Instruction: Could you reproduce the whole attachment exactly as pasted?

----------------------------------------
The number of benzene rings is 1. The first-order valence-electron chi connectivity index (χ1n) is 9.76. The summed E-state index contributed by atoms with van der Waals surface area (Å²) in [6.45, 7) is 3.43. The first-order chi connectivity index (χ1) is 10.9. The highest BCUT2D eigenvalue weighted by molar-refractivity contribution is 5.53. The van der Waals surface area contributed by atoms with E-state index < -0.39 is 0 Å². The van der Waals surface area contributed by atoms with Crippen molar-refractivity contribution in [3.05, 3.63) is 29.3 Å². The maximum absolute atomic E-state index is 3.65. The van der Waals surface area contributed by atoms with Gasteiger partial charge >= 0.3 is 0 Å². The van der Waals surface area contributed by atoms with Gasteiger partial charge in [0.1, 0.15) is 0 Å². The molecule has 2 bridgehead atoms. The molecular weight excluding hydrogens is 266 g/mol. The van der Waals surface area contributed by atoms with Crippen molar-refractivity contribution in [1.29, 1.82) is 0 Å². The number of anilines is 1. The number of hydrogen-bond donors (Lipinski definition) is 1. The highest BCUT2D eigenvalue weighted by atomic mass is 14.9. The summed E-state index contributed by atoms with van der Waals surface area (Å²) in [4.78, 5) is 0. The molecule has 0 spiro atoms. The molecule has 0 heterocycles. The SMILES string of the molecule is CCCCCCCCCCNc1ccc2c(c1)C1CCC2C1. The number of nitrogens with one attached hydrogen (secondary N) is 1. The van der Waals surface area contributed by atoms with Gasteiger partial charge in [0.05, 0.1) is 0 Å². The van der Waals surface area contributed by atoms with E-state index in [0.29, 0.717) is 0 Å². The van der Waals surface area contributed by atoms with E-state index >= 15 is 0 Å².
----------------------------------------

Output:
The number of benzene rings is 1. The first-order valence-electron chi connectivity index (χ1n) is 9.76. The summed E-state index contributed by atoms with van der Waals surface area (Å²) in [6.45, 7) is 3.43. The first-order chi connectivity index (χ1) is 10.9. The highest BCUT2D eigenvalue weighted by molar-refractivity contribution is 5.53. The van der Waals surface area contributed by atoms with E-state index < -0.39 is 0 Å². The van der Waals surface area contributed by atoms with Crippen molar-refractivity contribution in [3.05, 3.63) is 29.3 Å². The maximum absolute atomic E-state index is 3.65. The van der Waals surface area contributed by atoms with Gasteiger partial charge >= 0.3 is 0 Å². The van der Waals surface area contributed by atoms with Gasteiger partial charge in [0.1, 0.15) is 0 Å². The molecule has 2 bridgehead atoms. The molecular weight excluding hydrogens is 266 g/mol. The van der Waals surface area contributed by atoms with Crippen molar-refractivity contribution in [1.29, 1.82) is 0 Å². The number of anilines is 1. The number of hydrogen-bond donors (Lipinski definition) is 1. The highest BCUT2D eigenvalue weighted by atomic mass is 14.9. The summed E-state index contributed by atoms with van der Waals surface area (Å²) in [4.78, 5) is 0. The molecule has 0 spiro atoms. The molecule has 0 heterocycles. The SMILES string of the molecule is CCCCCCCCCCNc1ccc2c(c1)C1CCC2C1. The number of nitrogens with one attached hydrogen (secondary N) is 1. The van der Waals surface area contributed by atoms with Gasteiger partial charge in [0.05, 0.1) is 0 Å². The van der Waals surface area contributed by atoms with E-state index in [0.29, 0.717) is 0 Å². The van der Waals surface area contributed by atoms with E-state index >= 15 is 0 Å².